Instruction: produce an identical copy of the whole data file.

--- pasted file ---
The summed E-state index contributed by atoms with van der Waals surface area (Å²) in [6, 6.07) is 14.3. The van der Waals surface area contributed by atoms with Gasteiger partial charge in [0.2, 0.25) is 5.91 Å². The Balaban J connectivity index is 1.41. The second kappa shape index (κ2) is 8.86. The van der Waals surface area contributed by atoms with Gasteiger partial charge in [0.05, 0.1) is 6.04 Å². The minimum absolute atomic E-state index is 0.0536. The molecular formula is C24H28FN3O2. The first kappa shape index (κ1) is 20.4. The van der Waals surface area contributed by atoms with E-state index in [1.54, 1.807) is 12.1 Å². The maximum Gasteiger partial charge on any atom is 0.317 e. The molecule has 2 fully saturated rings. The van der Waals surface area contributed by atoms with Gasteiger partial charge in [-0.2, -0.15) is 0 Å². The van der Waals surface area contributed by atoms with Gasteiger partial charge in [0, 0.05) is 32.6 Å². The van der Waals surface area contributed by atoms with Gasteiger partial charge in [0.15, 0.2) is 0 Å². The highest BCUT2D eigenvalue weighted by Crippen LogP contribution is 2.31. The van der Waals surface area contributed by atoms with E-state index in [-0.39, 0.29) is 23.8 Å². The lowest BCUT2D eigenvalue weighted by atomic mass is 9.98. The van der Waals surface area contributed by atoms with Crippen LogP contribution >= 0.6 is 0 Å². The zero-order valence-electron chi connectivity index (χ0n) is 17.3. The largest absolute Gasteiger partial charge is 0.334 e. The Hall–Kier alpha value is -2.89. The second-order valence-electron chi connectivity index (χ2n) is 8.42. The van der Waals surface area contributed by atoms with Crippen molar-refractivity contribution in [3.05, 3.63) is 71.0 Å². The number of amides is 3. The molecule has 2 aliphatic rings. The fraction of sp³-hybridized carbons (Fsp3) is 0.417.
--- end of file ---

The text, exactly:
The summed E-state index contributed by atoms with van der Waals surface area (Å²) in [6, 6.07) is 14.3. The van der Waals surface area contributed by atoms with Gasteiger partial charge in [0.2, 0.25) is 5.91 Å². The Balaban J connectivity index is 1.41. The second kappa shape index (κ2) is 8.86. The van der Waals surface area contributed by atoms with Gasteiger partial charge in [0.05, 0.1) is 6.04 Å². The minimum absolute atomic E-state index is 0.0536. The molecular formula is C24H28FN3O2. The first kappa shape index (κ1) is 20.4. The van der Waals surface area contributed by atoms with E-state index in [1.54, 1.807) is 12.1 Å². The maximum Gasteiger partial charge on any atom is 0.317 e. The molecule has 2 fully saturated rings. The van der Waals surface area contributed by atoms with Gasteiger partial charge in [-0.2, -0.15) is 0 Å². The van der Waals surface area contributed by atoms with Gasteiger partial charge in [0, 0.05) is 32.6 Å². The van der Waals surface area contributed by atoms with Gasteiger partial charge in [0.15, 0.2) is 0 Å². The highest BCUT2D eigenvalue weighted by Crippen LogP contribution is 2.31. The van der Waals surface area contributed by atoms with E-state index in [-0.39, 0.29) is 23.8 Å². The lowest BCUT2D eigenvalue weighted by atomic mass is 9.98. The van der Waals surface area contributed by atoms with Crippen LogP contribution >= 0.6 is 0 Å². The zero-order valence-electron chi connectivity index (χ0n) is 17.3. The largest absolute Gasteiger partial charge is 0.334 e. The Hall–Kier alpha value is -2.89. The second-order valence-electron chi connectivity index (χ2n) is 8.42. The van der Waals surface area contributed by atoms with Crippen molar-refractivity contribution in [3.05, 3.63) is 71.0 Å². The number of amides is 3. The molecule has 2 aliphatic rings. The fraction of sp³-hybridized carbons (Fsp3) is 0.417.